#### roletype (abstract role)§

The base role from which all other roles in this taxonomy inherit.

Properties of this role describe the structural and functional purpose of objects that are assigned this role (known in RDF terms as "instances"). A role is a concept that can be used to understand and operate instances.

Note

roletype is an abstract role used for the ontology. Authors should not use this role in content.

Characteristics:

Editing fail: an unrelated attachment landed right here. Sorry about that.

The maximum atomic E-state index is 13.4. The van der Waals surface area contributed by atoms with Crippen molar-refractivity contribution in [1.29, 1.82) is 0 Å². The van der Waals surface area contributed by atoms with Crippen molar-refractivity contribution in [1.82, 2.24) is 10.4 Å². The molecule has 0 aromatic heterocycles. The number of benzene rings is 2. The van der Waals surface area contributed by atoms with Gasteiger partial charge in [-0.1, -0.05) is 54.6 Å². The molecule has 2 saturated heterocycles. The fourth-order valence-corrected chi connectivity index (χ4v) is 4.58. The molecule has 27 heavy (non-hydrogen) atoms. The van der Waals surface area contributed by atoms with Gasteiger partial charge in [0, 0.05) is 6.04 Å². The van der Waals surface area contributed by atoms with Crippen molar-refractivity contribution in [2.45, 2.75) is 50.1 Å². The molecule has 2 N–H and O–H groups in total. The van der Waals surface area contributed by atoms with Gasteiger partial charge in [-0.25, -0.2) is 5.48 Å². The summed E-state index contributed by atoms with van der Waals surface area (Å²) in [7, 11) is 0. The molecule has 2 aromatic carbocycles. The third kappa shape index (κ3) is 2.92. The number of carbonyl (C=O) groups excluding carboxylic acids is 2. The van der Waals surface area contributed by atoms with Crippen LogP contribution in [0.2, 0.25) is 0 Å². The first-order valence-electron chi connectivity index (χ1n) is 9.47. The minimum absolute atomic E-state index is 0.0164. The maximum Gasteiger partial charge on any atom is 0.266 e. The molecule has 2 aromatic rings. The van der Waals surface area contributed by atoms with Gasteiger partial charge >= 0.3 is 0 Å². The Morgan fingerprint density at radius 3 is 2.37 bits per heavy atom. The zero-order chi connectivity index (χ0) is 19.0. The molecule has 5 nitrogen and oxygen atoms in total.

CharacteristicValue
Is Abstract: True
Subclass Roles:
Related Concepts:
Supported States and Properties:
Name From:
• n/a

#### row (role)§

A row of cells in a tabular container.

Rows contain cell or gridcell elements, and thus serve to organize the table or grid.

In a treegrid, authors MAY mark rows as expandable, using the aria-expanded attribute to indicate the present status. This is not the case for an ordinary table or grid, in which the aria-expanded attribute is not present.

Authors MUST ensure elements with role row are contained in, or owned by, an element with the role table, grid, rowgroup, or treegrid.

Characteristics:
Characteristic